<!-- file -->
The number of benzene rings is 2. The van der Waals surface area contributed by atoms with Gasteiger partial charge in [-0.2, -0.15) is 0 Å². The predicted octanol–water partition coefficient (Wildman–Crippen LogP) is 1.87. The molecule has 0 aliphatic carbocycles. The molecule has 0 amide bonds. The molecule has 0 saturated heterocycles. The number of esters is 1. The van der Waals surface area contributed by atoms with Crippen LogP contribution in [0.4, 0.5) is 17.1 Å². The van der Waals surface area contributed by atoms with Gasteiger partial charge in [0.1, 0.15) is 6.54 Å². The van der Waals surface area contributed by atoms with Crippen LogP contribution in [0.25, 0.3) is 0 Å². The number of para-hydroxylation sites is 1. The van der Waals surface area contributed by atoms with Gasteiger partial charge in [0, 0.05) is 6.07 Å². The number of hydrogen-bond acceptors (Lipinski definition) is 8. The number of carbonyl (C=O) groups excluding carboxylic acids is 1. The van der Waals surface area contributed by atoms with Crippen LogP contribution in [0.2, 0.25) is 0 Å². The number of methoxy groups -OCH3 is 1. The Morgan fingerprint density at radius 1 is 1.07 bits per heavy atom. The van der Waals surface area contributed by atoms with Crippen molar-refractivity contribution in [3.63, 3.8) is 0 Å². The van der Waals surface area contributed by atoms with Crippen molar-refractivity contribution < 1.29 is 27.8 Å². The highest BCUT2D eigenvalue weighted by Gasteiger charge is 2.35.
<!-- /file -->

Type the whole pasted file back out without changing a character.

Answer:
The number of benzene rings is 2. The van der Waals surface area contributed by atoms with Gasteiger partial charge in [-0.2, -0.15) is 0 Å². The predicted octanol–water partition coefficient (Wildman–Crippen LogP) is 1.87. The molecule has 0 aliphatic carbocycles. The molecule has 0 amide bonds. The molecule has 0 saturated heterocycles. The number of esters is 1. The van der Waals surface area contributed by atoms with Crippen LogP contribution in [0.4, 0.5) is 17.1 Å². The van der Waals surface area contributed by atoms with Gasteiger partial charge in [0.1, 0.15) is 6.54 Å². The van der Waals surface area contributed by atoms with Crippen LogP contribution in [0.25, 0.3) is 0 Å². The number of para-hydroxylation sites is 1. The van der Waals surface area contributed by atoms with Gasteiger partial charge in [0, 0.05) is 6.07 Å². The number of hydrogen-bond acceptors (Lipinski definition) is 8. The number of carbonyl (C=O) groups excluding carboxylic acids is 1. The van der Waals surface area contributed by atoms with Crippen LogP contribution in [0.2, 0.25) is 0 Å². The number of methoxy groups -OCH3 is 1. The Morgan fingerprint density at radius 1 is 1.07 bits per heavy atom. The van der Waals surface area contributed by atoms with Crippen molar-refractivity contribution in [3.63, 3.8) is 0 Å². The van der Waals surface area contributed by atoms with Crippen molar-refractivity contribution < 1.29 is 27.8 Å². The highest BCUT2D eigenvalue weighted by Gasteiger charge is 2.35.